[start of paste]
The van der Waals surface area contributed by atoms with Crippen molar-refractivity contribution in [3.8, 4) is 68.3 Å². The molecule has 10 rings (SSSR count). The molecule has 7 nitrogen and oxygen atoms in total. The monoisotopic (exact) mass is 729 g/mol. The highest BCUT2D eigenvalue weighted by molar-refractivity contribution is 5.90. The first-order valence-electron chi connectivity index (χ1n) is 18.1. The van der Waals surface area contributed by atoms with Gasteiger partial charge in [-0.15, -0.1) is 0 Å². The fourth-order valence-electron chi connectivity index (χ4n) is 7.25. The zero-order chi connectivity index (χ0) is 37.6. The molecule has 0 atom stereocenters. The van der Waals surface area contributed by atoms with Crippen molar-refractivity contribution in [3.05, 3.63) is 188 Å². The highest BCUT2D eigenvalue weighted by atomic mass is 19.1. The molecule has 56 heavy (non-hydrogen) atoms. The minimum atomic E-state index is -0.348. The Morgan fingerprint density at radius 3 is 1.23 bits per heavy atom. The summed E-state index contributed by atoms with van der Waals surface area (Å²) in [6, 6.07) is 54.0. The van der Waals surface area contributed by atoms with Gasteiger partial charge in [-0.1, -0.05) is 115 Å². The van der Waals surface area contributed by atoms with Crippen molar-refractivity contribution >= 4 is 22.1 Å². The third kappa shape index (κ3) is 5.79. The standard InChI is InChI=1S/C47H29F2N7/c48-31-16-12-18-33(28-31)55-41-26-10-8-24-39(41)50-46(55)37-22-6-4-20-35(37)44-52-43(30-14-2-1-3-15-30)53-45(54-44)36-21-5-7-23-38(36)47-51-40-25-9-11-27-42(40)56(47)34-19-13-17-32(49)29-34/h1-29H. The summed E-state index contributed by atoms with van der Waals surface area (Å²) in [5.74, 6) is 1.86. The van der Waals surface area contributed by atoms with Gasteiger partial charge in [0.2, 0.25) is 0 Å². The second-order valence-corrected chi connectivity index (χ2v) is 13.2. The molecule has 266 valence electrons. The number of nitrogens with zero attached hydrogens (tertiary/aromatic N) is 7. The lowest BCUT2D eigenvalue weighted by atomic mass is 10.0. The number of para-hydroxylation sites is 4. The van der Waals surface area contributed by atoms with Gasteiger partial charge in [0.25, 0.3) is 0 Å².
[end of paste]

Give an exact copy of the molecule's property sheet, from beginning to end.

The van der Waals surface area contributed by atoms with Crippen molar-refractivity contribution in [3.8, 4) is 68.3 Å². The molecule has 10 rings (SSSR count). The molecule has 7 nitrogen and oxygen atoms in total. The monoisotopic (exact) mass is 729 g/mol. The highest BCUT2D eigenvalue weighted by molar-refractivity contribution is 5.90. The first-order valence-electron chi connectivity index (χ1n) is 18.1. The van der Waals surface area contributed by atoms with Gasteiger partial charge in [-0.15, -0.1) is 0 Å². The fourth-order valence-electron chi connectivity index (χ4n) is 7.25. The zero-order chi connectivity index (χ0) is 37.6. The molecule has 0 atom stereocenters. The van der Waals surface area contributed by atoms with Crippen molar-refractivity contribution in [3.05, 3.63) is 188 Å². The highest BCUT2D eigenvalue weighted by atomic mass is 19.1. The molecule has 56 heavy (non-hydrogen) atoms. The minimum atomic E-state index is -0.348. The Morgan fingerprint density at radius 3 is 1.23 bits per heavy atom. The summed E-state index contributed by atoms with van der Waals surface area (Å²) in [6, 6.07) is 54.0. The van der Waals surface area contributed by atoms with Gasteiger partial charge in [-0.1, -0.05) is 115 Å². The van der Waals surface area contributed by atoms with Crippen molar-refractivity contribution >= 4 is 22.1 Å². The third kappa shape index (κ3) is 5.79. The standard InChI is InChI=1S/C47H29F2N7/c48-31-16-12-18-33(28-31)55-41-26-10-8-24-39(41)50-46(55)37-22-6-4-20-35(37)44-52-43(30-14-2-1-3-15-30)53-45(54-44)36-21-5-7-23-38(36)47-51-40-25-9-11-27-42(40)56(47)34-19-13-17-32(49)29-34/h1-29H. The summed E-state index contributed by atoms with van der Waals surface area (Å²) in [5.74, 6) is 1.86. The van der Waals surface area contributed by atoms with Gasteiger partial charge in [0.2, 0.25) is 0 Å². The second-order valence-corrected chi connectivity index (χ2v) is 13.2. The molecule has 266 valence electrons. The number of nitrogens with zero attached hydrogens (tertiary/aromatic N) is 7. The lowest BCUT2D eigenvalue weighted by atomic mass is 10.0. The number of para-hydroxylation sites is 4. The van der Waals surface area contributed by atoms with Gasteiger partial charge in [0.25, 0.3) is 0 Å².